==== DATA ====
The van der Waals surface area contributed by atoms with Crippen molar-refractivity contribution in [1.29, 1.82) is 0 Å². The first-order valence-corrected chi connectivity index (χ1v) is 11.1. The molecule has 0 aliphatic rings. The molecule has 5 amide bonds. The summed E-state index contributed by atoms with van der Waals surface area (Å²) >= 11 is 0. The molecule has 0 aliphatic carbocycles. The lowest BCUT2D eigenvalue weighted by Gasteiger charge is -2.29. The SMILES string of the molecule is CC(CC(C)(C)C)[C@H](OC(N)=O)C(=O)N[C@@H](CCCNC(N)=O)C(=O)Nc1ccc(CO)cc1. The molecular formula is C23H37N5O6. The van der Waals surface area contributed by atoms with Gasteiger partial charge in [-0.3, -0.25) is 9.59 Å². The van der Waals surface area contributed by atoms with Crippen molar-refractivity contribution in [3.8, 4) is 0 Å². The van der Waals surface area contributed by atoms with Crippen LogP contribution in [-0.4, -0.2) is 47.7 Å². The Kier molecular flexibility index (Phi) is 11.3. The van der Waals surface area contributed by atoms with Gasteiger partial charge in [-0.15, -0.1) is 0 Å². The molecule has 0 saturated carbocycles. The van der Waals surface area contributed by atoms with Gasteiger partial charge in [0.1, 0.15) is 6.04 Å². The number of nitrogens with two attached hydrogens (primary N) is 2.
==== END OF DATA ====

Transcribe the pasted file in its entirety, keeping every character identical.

The van der Waals surface area contributed by atoms with Crippen molar-refractivity contribution in [1.29, 1.82) is 0 Å². The first-order valence-corrected chi connectivity index (χ1v) is 11.1. The molecule has 0 aliphatic rings. The molecule has 5 amide bonds. The summed E-state index contributed by atoms with van der Waals surface area (Å²) >= 11 is 0. The molecule has 0 aliphatic carbocycles. The lowest BCUT2D eigenvalue weighted by Gasteiger charge is -2.29. The SMILES string of the molecule is CC(CC(C)(C)C)[C@H](OC(N)=O)C(=O)N[C@@H](CCCNC(N)=O)C(=O)Nc1ccc(CO)cc1. The molecular formula is C23H37N5O6. The van der Waals surface area contributed by atoms with Gasteiger partial charge in [-0.3, -0.25) is 9.59 Å². The van der Waals surface area contributed by atoms with Crippen molar-refractivity contribution in [3.8, 4) is 0 Å². The van der Waals surface area contributed by atoms with Crippen LogP contribution in [-0.4, -0.2) is 47.7 Å². The Kier molecular flexibility index (Phi) is 11.3. The van der Waals surface area contributed by atoms with Gasteiger partial charge in [-0.15, -0.1) is 0 Å². The molecule has 0 saturated carbocycles. The van der Waals surface area contributed by atoms with Gasteiger partial charge in [0.1, 0.15) is 6.04 Å². The number of nitrogens with two attached hydrogens (primary N) is 2.